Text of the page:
There’s no question that Twitter has helped amplify voices that might otherwise be marginalized: The #BlackLivesMatter and #MeToo movements both started there. Still, evidence suggests that Twitter amplifies already-loud voices even more. The largest single-day volume of tweets using Trump’s #MAGA hashtag (about 800,000 on Election Day) was double the single-day record for the anti-Trump #resist hashtag (about 400,000 on the day of Trump’s travel ban, soon after his inauguration). Three years ago, computer scientists at the University of Pennsylvania and elsewhere studied the demographics of Twitter users and found that high earners had more followers and got more retweets than low-income people. Similar dynamics play out in other areas, too. In June, the International Journal of Press/Politics published a study finding that male political reporters retweeted tweets written by male colleagues three times as often as they retweeted female colleagues; female journalists also retweeted men more often. The authors concluded, “Our research … suggests that Twitter reflects (and may amplify) existing gender asymmetry in the power center of U.S. politics.” Complicating matters is the fact that armies of bots are deployed to sow ideological divisions and muddy any authentic sense of which voices are loudest.

This is almost certainly not what Twitter’s founders had in mind when they started the company. But Twitter doesn’t do much to discourage any of it. The company measures its success in terms of “engagement”—Silicon Valley-ese for how long people use an app and how intensely they interact with it—which helps convince marketers that users will pay attention to their ads. That means that when people retweet and like posts, Twitter benefits. Twitter super-users like Musk—the ones who reliably generate re-tweets, likes, and, in turn, revenue—are good for Twitter’s bottom line. It is telling that, in late July, Twitter’s CEO, Jack Dorsey, began a conference call with investors, meant to discuss the company’s quarterly earnings, by recounting a viral tweet by Serena Williams.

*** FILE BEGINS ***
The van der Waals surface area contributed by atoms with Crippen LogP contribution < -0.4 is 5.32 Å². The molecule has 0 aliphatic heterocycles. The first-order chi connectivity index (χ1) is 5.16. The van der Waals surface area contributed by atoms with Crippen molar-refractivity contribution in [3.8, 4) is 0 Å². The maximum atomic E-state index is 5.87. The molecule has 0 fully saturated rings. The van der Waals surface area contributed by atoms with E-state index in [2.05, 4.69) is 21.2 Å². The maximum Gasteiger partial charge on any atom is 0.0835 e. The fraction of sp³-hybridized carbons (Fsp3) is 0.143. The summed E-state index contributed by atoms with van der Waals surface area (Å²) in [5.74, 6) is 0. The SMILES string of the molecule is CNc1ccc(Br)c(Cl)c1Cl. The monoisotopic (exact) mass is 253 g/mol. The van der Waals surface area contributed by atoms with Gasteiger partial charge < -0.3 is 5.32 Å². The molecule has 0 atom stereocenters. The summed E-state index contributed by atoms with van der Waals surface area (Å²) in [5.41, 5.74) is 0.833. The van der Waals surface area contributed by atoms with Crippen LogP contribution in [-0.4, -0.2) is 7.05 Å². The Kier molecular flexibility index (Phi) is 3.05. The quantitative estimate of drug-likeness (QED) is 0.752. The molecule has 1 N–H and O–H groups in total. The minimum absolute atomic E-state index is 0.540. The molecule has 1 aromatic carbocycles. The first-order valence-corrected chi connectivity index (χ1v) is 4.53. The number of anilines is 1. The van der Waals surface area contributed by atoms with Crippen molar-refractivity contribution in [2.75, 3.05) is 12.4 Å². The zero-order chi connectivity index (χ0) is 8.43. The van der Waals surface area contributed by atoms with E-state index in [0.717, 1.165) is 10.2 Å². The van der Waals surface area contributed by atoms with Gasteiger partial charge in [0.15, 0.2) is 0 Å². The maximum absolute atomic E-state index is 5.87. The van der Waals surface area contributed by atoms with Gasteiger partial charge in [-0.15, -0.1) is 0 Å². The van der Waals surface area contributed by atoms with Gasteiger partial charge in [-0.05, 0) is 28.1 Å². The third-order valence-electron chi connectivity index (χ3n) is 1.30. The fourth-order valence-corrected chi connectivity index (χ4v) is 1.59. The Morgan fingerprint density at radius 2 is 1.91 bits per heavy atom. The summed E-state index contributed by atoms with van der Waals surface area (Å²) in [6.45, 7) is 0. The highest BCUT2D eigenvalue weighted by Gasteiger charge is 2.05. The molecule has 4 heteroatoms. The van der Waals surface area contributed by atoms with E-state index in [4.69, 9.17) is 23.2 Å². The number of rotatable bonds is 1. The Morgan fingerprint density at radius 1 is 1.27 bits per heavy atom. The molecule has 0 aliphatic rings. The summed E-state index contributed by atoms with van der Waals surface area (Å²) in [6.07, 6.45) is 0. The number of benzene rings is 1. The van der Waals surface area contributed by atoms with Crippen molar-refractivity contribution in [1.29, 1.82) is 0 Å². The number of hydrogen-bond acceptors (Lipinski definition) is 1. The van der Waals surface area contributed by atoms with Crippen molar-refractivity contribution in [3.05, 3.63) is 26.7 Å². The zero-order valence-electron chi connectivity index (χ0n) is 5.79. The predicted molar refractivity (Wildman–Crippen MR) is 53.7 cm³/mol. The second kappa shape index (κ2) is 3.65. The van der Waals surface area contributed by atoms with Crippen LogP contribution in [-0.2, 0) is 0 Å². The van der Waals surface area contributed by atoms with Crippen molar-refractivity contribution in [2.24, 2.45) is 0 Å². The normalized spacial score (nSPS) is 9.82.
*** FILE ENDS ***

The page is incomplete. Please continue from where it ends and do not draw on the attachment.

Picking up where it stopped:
Among Twitter celebrities, Musk has become a special case. His tweets regularly make headlines, such as when he insinuated without evidence that one of the rescuers of boys trapped in a cave in Thailand was a pedophile; announced plans to create a site where people could rank journalists’ credibility; and made a joke having to do with Tesla’s share price and Hitler. (The latter tweet went up two days before the one about taking Tesla private.) In an interview earlier this year, Jane Hutcheon of the Australian Broadcasting Corporation reminded Dorsey, the Twitter CEO and one of its co-founders, that he once said he admires how Musk uses Twitter. Dorsey told Hutcheon, “You look at my original tweets, and while they might be embarrassing to me, they were very open, they were very vulnerable. ... It was kind of like texting with the world. That is what I respect in terms how Elon uses it.” (Recently, Musk used Twitter to respond to a story published by this magazine with an odd jab about reporters with “poopy diapers.”)

Dorsey and Musk, with their combined 26 million followers, can indeed assume that when they tweet, the world reads it. Most of Twitter’s other users—especially those whose vulnerability extends well beyond the emotional texture of their tweets—can hardly say as much.